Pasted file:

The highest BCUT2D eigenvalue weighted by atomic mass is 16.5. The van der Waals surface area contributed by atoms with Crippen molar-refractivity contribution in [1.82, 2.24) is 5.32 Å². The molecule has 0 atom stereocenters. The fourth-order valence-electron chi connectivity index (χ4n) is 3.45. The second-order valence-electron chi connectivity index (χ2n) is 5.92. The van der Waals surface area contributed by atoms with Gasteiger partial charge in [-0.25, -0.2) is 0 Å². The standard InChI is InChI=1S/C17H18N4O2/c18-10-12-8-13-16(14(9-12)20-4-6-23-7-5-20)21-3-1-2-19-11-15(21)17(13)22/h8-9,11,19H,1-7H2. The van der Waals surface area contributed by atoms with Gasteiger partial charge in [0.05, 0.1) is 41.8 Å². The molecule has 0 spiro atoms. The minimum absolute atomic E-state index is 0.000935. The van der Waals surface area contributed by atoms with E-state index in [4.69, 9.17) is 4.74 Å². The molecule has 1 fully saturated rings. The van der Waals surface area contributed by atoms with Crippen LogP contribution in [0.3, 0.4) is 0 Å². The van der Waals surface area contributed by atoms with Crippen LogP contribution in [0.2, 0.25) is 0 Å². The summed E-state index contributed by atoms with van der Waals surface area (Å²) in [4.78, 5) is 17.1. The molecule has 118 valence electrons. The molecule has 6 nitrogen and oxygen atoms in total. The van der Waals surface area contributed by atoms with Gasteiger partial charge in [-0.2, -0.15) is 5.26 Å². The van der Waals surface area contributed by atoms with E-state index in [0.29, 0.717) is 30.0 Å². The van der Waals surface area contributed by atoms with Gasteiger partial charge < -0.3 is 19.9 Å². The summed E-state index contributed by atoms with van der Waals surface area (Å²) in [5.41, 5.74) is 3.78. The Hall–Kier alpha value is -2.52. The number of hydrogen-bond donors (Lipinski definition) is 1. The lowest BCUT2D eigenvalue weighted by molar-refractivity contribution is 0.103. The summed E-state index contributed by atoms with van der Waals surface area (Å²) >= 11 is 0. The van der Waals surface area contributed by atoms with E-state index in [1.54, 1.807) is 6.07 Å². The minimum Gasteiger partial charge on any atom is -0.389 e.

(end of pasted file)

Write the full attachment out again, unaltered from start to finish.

The highest BCUT2D eigenvalue weighted by atomic mass is 16.5. The van der Waals surface area contributed by atoms with Crippen molar-refractivity contribution in [1.82, 2.24) is 5.32 Å². The molecule has 0 atom stereocenters. The fourth-order valence-electron chi connectivity index (χ4n) is 3.45. The second-order valence-electron chi connectivity index (χ2n) is 5.92. The van der Waals surface area contributed by atoms with Gasteiger partial charge in [-0.25, -0.2) is 0 Å². The standard InChI is InChI=1S/C17H18N4O2/c18-10-12-8-13-16(14(9-12)20-4-6-23-7-5-20)21-3-1-2-19-11-15(21)17(13)22/h8-9,11,19H,1-7H2. The van der Waals surface area contributed by atoms with Gasteiger partial charge in [0.05, 0.1) is 41.8 Å². The molecule has 0 spiro atoms. The minimum absolute atomic E-state index is 0.000935. The van der Waals surface area contributed by atoms with E-state index in [4.69, 9.17) is 4.74 Å². The molecule has 1 fully saturated rings. The van der Waals surface area contributed by atoms with Crippen LogP contribution in [0.3, 0.4) is 0 Å². The van der Waals surface area contributed by atoms with Crippen LogP contribution in [0.2, 0.25) is 0 Å². The summed E-state index contributed by atoms with van der Waals surface area (Å²) in [4.78, 5) is 17.1. The molecule has 118 valence electrons. The molecule has 6 nitrogen and oxygen atoms in total. The van der Waals surface area contributed by atoms with Gasteiger partial charge in [-0.2, -0.15) is 5.26 Å². The van der Waals surface area contributed by atoms with E-state index in [0.29, 0.717) is 30.0 Å². The van der Waals surface area contributed by atoms with Gasteiger partial charge < -0.3 is 19.9 Å². The summed E-state index contributed by atoms with van der Waals surface area (Å²) in [5.41, 5.74) is 3.78. The Hall–Kier alpha value is -2.52. The number of hydrogen-bond donors (Lipinski definition) is 1. The lowest BCUT2D eigenvalue weighted by molar-refractivity contribution is 0.103. The summed E-state index contributed by atoms with van der Waals surface area (Å²) >= 11 is 0. The van der Waals surface area contributed by atoms with E-state index in [1.54, 1.807) is 6.07 Å². The minimum Gasteiger partial charge on any atom is -0.389 e.